Philippines President Rodrigo Duterte has a problem with women, says the woman who has known him longer than perhaps any other: his sister Jocellyn. “He’s a chauvinist,” she told Reuters in a recent interview. “When he sees a woman who fights him, it really gets his ire.” Then Jocellyn ran through a list of Duterte’s female critics that included his vice president, a prominent senator who is now in jail and the head of the Philippines Supreme Court.
All three have sparred with Duterte after denouncing his brutal war on drugs, which has killed thousands of people in the Asian nation since he took office in June 2016. Duterte has joked about rape, insulted the Pope and baffled friends and foes with often contradictory public statements. Neither this, nor his profanity-laden reactions to women critics, seem to have dented his popularity among Filipinos. The 72-year-old president is a self-confessed womaniser who once told a large gathering of local officials, “I can’t imagine life without Viagra.”
On the campaign trail last year, he joked about the gang rape of an Australian missionary who was killed in a prison riot. Speaking to Philippine troops in May, he said he would take responsibility for any rape they might commit. But women’s rights advocates also praise him for handing out free contraceptives in his hometown, Davao City, where he was mayor for 22 years, and for championing a reproductive health bill opposed by the country’s influential Catholic Church.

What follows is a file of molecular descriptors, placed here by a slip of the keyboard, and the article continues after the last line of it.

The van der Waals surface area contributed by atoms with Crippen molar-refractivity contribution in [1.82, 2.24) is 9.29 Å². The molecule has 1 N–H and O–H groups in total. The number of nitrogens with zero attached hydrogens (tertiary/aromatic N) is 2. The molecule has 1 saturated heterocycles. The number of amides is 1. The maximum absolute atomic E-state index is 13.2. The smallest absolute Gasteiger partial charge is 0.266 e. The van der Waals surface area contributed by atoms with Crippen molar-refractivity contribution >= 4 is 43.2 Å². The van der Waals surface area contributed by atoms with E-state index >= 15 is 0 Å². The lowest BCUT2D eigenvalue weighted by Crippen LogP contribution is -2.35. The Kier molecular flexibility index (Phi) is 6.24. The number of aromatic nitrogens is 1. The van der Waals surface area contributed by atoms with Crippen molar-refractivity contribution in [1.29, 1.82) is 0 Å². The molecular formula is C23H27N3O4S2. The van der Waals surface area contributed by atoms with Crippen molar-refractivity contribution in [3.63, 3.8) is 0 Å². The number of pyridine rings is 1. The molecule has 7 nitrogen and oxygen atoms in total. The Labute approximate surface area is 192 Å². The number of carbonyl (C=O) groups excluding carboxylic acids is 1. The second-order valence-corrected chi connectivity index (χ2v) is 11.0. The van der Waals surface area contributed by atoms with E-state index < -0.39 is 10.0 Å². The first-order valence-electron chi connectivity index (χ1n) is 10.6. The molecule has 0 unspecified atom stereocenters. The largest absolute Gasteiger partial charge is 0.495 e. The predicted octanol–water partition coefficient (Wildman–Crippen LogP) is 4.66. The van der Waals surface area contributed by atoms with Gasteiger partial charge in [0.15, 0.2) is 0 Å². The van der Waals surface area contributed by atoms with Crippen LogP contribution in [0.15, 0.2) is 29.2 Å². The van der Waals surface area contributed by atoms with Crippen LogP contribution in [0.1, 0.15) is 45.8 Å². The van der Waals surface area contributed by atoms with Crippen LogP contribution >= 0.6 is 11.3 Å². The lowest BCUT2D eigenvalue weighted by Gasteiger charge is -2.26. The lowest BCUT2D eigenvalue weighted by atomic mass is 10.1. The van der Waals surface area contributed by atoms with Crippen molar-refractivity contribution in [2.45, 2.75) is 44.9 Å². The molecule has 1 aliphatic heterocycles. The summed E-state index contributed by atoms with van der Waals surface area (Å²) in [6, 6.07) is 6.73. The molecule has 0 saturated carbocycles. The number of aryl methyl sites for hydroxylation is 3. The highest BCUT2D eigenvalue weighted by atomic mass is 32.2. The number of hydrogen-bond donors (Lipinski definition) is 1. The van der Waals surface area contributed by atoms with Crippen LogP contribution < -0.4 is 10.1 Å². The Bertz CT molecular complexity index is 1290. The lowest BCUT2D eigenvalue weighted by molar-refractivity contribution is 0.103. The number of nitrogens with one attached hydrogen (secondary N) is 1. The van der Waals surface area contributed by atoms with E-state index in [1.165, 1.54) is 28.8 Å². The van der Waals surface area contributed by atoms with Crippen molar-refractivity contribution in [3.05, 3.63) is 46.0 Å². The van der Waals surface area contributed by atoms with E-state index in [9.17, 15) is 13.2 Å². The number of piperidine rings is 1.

In a recent statement, even Human Rights Watch – a fervent critic of the drug war – acknowledged Duterte’s “strong support” for legislation aimed at protecting and promoting women. After nearly 15 months in power, he remains highly popular with men and women alike, according to the latest survey by Manila-based pollster Social Weather Stations. While foreigners frown at Duterte’s rape jokes, says Gina Lopez, a former environment secretary in Duterte’s male-dominated cabinet, Filipinos judge him by his actions not his words.
“When I see him dealing with women in the cabinet or whatever, he has been very above-board, very decent,” she told Reuters. She said this decency also once extended to Vice-President Leni Robredo, who has publicly fallen out with Duterte. She is from an opposition party and was elected separately. “He really liked Leni. They got along and he was always flirting,” said Lopez. “That’s what men do, right?”
In a statement to Reuters, the president’s office called Duterte “an advocate of women’s rights” who had launched a “massive campaign against gender bias” while mayor of Davao. As president, it added, he had “hand-picked the best and brightest women” for his cabinet. Three of the country’s 25 cabinet secretaries or ministers are women.
Duterte spends up to four days a week in his far-flung hometown Davao, ruling a nation of 100 million people not from the presidential palace in the capital, Manila, but from a modest house shaded by a jackfruit tree. Duterte was mayor of Davao for 22 years. He sleeps until lunchtime, holds cabinet meetings infrequently and sometimes announces major policies without forewarning senior officials, leaving them scrambling to catch up.